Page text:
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Pay Your Expert If You Want Supporting Testimony

Written on Friday, December 6th, 2013 by Colin Holloway, Attorney at Law
Filed under: Business Development for Experts, Research & Trends, Working with Experts

When challenging the IRS over the value of a Decedent’s share of an LLC, trustees of the Estate smartly used a valuation expert witness, only to fall short because they failed to submit payment necessary for the expert to testify at trial.  In a story from FMV Opinions, Inc. Lance Hall, the managing director of FMV Opinions, Inc, the Estate of Diane Tanenblatt provides a cautionary tale to parties who think they can use an expert witness report without accompanying testimony during trial.

The Estate of Diane Tanenblatt Challenges the IRS

When submitting a value of an estate to the IRS for tax purposes, the trustees of the Tanenblatt Estate hired an independent expert witness to review the IRS valuation.  The IRS submitted a value of the Estate based on a “Net Asset Value” calculation to derive the value of the Decedent’s share in an LLC.  The Net Asset Value approach, which considers only the assets and liabilities of an estate, arrived at a value that the IRS used to assess its estate tax.

The Estate, unsatisfied with the IRS value, hired an independent valuation expert witness.  The Estate’s expert witness combined a Net Asset Value approach with an Income approach – which factored in the income associated with Tanenblatt’s share of the LLC – and arrived at a value 42% below the number the IRS calculated.  The lower value would, of course, lower the amount of the estate subject to IRS estate tax.

The Estate expert witness’s use of the income approach in addition to the Net Asset Value approach is uncommon when valuing shares of LLC’s or corporations, and in order to withstand the IRS challenge to the new value, the Estate needed its expert witness to testify in trial.  The Estate neglected to submit full payment to its expert, however, and was unable to substantiate her claims without her testimony at trial.  As a result, the IRS value was accepted and the Estate’s use of an expert witness to generate a report was ultimately for naught.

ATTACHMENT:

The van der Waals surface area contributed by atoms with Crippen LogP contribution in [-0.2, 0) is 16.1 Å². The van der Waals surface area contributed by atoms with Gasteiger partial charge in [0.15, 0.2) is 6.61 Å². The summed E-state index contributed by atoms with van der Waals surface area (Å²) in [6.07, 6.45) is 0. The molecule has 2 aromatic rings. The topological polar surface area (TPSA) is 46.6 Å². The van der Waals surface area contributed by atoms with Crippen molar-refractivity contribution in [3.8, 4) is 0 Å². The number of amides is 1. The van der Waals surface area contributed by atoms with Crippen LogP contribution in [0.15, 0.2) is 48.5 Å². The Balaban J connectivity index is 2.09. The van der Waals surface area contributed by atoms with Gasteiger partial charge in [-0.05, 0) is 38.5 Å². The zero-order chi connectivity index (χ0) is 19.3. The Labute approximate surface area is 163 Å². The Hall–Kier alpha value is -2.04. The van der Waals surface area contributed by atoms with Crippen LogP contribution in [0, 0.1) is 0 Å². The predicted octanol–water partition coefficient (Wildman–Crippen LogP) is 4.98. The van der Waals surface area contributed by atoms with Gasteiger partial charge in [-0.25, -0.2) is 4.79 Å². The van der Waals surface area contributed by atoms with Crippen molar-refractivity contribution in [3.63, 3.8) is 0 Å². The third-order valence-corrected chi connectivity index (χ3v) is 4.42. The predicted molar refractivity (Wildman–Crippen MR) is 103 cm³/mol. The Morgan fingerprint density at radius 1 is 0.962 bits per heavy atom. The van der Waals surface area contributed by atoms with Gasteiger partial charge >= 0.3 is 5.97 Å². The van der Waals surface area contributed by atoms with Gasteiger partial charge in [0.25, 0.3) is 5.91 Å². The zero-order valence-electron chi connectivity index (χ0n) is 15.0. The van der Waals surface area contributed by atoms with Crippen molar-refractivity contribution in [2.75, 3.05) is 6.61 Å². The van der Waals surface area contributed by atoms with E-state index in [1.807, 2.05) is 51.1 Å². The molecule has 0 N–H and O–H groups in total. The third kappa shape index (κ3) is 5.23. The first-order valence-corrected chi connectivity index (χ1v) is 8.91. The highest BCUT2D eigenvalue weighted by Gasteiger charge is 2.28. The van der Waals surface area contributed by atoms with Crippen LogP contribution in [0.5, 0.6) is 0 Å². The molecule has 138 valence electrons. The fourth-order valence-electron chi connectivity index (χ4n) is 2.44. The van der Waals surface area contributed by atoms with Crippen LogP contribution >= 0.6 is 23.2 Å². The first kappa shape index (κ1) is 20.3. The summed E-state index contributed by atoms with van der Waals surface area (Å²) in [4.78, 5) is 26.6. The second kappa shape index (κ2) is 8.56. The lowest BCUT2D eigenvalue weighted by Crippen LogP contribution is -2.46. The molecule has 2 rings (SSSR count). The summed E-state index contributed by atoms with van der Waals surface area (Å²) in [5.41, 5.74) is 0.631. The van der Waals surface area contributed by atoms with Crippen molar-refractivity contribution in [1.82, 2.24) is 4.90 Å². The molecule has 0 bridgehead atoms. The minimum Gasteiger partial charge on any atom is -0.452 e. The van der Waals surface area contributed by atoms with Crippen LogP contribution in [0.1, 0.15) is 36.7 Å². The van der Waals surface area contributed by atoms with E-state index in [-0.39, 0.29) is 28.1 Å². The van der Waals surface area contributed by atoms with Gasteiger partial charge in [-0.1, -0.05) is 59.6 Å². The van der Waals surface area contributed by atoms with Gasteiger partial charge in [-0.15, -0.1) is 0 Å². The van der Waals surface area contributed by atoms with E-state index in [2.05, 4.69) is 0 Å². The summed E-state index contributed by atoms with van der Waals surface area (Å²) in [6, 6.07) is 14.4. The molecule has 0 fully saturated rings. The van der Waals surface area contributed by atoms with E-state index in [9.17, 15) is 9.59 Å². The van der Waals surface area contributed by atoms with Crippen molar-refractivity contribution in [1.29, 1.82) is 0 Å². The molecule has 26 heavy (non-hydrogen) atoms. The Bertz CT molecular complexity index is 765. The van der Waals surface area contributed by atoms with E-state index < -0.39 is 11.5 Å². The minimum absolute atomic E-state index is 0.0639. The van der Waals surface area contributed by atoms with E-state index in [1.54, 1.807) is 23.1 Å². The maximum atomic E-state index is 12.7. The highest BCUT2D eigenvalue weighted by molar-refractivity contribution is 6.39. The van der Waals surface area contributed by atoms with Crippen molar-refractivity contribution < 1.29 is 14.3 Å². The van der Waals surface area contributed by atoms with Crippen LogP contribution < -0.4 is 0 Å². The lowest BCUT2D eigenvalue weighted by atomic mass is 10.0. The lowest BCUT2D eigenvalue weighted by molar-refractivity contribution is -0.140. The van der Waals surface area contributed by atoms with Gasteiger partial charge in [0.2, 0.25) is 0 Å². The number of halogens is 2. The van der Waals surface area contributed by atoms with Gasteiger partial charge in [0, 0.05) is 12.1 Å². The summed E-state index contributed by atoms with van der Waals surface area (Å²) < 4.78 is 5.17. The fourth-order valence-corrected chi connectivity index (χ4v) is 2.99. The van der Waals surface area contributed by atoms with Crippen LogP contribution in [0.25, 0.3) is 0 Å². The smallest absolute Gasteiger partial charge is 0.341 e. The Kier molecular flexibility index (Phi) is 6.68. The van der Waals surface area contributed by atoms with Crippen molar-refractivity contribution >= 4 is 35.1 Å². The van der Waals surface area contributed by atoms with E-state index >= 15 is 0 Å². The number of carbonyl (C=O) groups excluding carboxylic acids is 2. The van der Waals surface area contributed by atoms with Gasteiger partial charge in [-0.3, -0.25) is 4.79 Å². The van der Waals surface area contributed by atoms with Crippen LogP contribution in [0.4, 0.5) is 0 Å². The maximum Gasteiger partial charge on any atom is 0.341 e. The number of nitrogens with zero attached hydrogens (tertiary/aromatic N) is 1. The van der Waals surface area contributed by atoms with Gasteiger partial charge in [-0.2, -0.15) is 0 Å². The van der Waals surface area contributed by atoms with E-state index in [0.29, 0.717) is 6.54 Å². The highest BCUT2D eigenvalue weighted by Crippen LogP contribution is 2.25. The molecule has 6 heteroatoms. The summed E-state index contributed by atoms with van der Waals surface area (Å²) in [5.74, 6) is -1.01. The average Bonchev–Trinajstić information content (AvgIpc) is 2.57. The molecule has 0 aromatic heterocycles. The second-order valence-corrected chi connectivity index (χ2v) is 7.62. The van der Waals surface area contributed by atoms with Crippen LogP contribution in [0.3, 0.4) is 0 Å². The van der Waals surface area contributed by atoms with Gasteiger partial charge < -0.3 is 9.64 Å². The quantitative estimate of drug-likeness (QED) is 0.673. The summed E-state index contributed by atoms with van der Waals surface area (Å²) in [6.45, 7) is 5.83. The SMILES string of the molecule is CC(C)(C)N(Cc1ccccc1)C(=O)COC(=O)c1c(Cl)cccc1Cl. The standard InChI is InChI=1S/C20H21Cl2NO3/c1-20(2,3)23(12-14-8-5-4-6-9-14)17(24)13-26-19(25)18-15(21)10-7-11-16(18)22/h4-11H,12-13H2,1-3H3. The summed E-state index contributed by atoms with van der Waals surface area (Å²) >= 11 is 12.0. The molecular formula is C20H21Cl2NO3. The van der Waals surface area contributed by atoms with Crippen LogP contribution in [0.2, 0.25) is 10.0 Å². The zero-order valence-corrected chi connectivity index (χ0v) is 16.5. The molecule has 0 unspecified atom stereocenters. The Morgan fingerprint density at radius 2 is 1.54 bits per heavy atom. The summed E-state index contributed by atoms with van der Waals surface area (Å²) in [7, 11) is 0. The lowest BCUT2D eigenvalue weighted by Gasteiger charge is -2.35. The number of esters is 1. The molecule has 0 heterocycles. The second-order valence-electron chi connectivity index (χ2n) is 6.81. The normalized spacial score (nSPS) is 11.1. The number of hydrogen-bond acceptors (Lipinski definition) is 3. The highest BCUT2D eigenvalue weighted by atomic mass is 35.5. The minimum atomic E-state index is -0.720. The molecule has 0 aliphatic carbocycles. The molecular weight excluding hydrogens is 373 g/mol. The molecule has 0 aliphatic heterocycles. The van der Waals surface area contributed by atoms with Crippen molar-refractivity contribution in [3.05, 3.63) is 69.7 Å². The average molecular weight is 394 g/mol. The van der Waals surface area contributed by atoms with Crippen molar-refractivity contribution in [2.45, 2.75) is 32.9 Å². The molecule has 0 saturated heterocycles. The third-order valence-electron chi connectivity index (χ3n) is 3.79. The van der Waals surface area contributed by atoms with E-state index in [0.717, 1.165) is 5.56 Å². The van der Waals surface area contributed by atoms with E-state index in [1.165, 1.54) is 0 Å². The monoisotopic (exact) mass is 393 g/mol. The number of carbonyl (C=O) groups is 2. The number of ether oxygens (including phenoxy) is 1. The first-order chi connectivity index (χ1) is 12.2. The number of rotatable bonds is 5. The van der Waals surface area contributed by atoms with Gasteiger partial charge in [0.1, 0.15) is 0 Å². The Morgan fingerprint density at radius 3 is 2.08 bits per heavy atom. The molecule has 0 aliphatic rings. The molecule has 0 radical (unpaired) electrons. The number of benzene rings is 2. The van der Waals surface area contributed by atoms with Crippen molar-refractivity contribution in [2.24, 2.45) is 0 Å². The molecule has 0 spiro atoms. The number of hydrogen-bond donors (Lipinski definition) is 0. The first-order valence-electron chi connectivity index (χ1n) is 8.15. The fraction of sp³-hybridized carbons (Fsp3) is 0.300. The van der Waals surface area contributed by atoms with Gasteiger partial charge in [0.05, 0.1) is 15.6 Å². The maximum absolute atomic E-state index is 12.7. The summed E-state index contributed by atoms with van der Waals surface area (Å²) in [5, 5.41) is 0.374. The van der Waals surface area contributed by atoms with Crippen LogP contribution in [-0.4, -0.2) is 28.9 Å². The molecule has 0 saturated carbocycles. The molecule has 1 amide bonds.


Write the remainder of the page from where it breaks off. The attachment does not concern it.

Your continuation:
How the Estate Properly Used Its Expert Witness

Before looking at what the Estate did wrong in this case, it is worth noting that there were some positive decisions.  First, hiring an independent expert to challenge a tax valuation can have a positive impact on any person who is facing estate tax on an inheritance, real estate tax on his property, or any other tax on possessions or property.  The IRS – or any local or state tax agency – can be challenged, but doing so requires the use of a valuation expert witness to do a complete analysis of the property, assets, or other financial holdings.

The Estate was also smart to have its valuation expert witness generate a complete report that explained her methodology and defended her value of the Decedent’s share of the LLC.  Although an expert witness will need to be present at trial, it is important that parties have the expert provide a clear report that explains her qualifications, details her analysis of the facts, the methods used to come to her conclusion, and the support needed to defend her position.  An expert witness report can be crucial to building a case – whether it is for a tax valuation, a medical malpractice suit, or a personal injury claim.

Why the Estate Failed

Despite making good use of a valuation expert witness before the trial, the Estate was ultimately unsuccessful because it failed to pay its expert in time for the trial.  An expert witness report cannot be properly used at trial without the testimony of the expert.  In order for the work that an expert witness does before the trial to have impact during the trial, the expert must be there to explain her work and defend it against the opposing party.

In this case, the expert witness’s testimony was particularly necessary because the Estate was suggesting a unique valuation technique – something that needed to be explained and defended against IRS challenge.  The Estate’s failure to pay its expert witness serves as a cautionary tale to any party considering the use of an expert to support his case.  When hiring an expert witness, it is important to know the full cost – including what it will take to have the expert testify.  Without testimony, an expert witness report is likely not admissible during trial, and without adequate payment, the expert will not agree to testify despite work previously completed.

(The above summary of an FMV Alert is published with the permission of FMV Opinions, Inc. The full article can be accessed here.)

About Colin Holloway, Attorney at Law

LinkedIn Colin Holloway is an attorney operating in the Washington DC area. He is a graduate of Carnegie Mellon University and Emory University School of law, and has practice experience in criminal defense, personal injury litigation, mediation, and employment law.

About Colin Holloway, Attorney at Law

LinkedIn Colin Holloway is an attorney operating in the Washington DC area. He is a graduate of Carnegie Mellon University and Emory University School of law, and has practice experience in criminal defense, personal injury litigation, mediation, and employment law.